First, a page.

If the United States does earn the right to host the World Cup in 2026, as many expect, then it will be taking on a tournament twice the size it was when last housing it in 1994. FIFA’s governing council unanimously approved a plan in Zurich Tuesday to expand the organization’s flagship event to 48 teams for 2026.

The format had remained unchanged at 32 teams since expanding from 24 teams for the 1998 World Cup.

The overhaul was the brainchild of FIFA president Gianni Infantino, who made the World Cup’s expansion his key campaign pledge when he ran to replace disgraced former president Sepp Blatter in 2016. And, in similar vein to his predecessor, the move is seen as a way to sure up support from some of the smaller national associations across the globe.

It is also set to provide a huge boost to FIFA’s coffers. A 48-team World Cup is anticipated to generate up to $1 billion in extra revenue, FIFA estimated.

"It's not at all a money and power grab, it is the opposite, it's a football decision," Infantino insisted.

Certainly, the changes offer many more teams a route to soccer’s biggest event. And it is Africa and Asia, two continents that have previously struggled to make their mark on the World Cup, which stand to benefit most.

An official decision on how the 16 extra places will be allocated won’t be made until May. Yet it is widely anticipated that Africa will earn nine spots, up from its current five, and Asia’s contingent will also nearly double. Currently, Asia receives four places as well as having another team going into an intercontinental playoff, but that will now rise to eight and an additional playoff berth.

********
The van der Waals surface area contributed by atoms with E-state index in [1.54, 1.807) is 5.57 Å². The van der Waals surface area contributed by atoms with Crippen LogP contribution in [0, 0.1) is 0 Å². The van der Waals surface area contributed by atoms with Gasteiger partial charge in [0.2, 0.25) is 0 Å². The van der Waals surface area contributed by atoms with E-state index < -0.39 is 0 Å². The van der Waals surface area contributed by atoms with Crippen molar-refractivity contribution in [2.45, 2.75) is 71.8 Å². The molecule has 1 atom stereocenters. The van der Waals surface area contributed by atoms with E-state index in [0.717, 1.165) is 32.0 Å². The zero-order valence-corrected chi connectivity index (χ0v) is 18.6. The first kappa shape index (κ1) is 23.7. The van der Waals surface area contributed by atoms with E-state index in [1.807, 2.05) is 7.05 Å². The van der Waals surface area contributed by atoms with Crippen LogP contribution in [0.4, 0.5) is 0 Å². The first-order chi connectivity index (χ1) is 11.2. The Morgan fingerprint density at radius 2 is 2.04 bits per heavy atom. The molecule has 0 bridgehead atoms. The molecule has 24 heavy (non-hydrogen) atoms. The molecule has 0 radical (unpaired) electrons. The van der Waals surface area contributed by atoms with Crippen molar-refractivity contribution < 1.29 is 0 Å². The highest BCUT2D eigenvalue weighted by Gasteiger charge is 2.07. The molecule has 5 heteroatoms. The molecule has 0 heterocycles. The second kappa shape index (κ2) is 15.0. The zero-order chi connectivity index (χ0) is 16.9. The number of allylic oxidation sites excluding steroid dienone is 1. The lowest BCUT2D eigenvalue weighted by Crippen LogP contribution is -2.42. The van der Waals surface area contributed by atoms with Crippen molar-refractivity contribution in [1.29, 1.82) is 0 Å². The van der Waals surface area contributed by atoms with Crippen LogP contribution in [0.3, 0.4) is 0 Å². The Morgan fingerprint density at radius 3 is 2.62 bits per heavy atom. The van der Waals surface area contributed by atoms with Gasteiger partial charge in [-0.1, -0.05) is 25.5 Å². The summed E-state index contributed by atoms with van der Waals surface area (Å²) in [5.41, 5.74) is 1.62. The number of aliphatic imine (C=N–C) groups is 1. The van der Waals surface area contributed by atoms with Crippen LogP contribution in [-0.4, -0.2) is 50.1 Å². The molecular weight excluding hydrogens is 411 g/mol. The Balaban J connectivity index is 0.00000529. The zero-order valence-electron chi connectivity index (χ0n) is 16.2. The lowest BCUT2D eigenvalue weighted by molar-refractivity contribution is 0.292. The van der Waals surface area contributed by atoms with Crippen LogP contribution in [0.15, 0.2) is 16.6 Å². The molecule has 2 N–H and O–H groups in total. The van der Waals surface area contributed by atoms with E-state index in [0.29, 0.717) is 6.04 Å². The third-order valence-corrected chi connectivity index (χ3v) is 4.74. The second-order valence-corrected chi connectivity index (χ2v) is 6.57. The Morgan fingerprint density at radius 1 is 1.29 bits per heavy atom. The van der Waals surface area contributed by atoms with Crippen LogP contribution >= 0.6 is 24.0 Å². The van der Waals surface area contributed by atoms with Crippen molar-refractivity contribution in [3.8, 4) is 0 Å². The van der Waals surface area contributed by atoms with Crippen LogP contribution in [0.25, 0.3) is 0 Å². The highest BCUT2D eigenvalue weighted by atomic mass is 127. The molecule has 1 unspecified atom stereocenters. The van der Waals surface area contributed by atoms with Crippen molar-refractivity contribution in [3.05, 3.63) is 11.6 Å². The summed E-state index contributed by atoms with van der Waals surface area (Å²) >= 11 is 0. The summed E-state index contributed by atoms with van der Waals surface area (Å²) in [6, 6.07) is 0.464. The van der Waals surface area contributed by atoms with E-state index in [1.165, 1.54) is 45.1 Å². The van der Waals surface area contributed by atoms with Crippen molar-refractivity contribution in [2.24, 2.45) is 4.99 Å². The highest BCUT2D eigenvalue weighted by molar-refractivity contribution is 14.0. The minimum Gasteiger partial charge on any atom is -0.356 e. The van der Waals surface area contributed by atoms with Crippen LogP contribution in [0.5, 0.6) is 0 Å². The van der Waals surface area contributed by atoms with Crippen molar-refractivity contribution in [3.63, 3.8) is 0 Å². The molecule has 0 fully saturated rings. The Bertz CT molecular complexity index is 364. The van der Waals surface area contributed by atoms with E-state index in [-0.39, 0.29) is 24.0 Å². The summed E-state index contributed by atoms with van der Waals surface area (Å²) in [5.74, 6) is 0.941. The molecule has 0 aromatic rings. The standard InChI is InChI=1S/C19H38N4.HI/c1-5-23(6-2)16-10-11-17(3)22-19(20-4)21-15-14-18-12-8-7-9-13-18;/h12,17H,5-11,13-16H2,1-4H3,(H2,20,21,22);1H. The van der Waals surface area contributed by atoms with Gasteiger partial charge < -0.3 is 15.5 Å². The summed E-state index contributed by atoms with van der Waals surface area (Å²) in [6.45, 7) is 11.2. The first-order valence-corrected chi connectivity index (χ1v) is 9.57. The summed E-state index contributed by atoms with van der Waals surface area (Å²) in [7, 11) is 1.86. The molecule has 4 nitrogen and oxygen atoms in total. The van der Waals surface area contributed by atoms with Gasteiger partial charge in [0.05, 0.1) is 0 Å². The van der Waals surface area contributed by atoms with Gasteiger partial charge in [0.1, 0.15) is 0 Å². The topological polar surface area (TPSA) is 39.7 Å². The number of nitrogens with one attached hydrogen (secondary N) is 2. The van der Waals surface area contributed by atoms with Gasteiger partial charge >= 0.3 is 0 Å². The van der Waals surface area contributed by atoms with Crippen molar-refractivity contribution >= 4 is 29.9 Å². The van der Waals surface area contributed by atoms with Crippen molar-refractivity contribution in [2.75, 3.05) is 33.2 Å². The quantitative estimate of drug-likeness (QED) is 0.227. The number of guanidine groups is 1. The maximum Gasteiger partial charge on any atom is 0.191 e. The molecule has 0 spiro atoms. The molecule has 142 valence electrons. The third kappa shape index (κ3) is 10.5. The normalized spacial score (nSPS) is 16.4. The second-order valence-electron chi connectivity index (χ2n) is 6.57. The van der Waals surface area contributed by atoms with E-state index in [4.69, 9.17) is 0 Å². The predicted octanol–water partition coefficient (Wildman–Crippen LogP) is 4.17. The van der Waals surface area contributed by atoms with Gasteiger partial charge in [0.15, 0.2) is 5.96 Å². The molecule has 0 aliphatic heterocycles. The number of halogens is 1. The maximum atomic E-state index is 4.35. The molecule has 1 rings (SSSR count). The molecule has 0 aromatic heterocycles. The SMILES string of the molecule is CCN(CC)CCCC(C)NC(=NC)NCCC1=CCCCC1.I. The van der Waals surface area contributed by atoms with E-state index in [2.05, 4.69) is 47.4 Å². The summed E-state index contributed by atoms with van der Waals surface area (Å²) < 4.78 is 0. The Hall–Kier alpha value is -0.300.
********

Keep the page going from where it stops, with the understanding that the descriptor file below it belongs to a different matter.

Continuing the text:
Concacaf, the North, Central America and Caribbean confederation that includes the U.S., will also reap the benefits. Its number of places will go up to six and a playoff berth, up from its current three and a half.

 

 

"We are in the 21st century and we have to shape the football World Cup of the 21st century," Infantino said after the council’s meeting. "Football is more than just Europe and South America. Football is global."

The issue is more complex in South America, where four of its 10 teams already earn a World Cup berth with another going into a playoff. That number will go up to six, with even members of its confederation, Conmebol, warning that providing any more places would render its qualification campaign essentially meaningless.

In part as a way of addressing that issue, a merger between Conmebol and Concacaf has even been suggested.

When it comes to the tournament itself, Infantino has been keen to stress that the number of games that the eventual winner will have to play will be unchanged from its current seven and the length of the tournament will also remain the same at 32 days. The FIFA president hopes that provision will appease the powerful European clubs, which have already voiced their opposition to the World Cup’s expansion.

The total number of games, however, will rise from 64 to 80. In a revision to the original plan of having a "play-in round" for 32 teams to join the top-ranked 16 teams, FIFA is now set on having 16 groups of three teams. Each team will play each other once with the top two going on to a last-32 knockout stage.

The current format, which will remain in place for next year’s World Cup in Russia and the 2022 edition in Qatar, features eight groups of four teams with the top two teams from reach section advancing to a last-16 knockout round.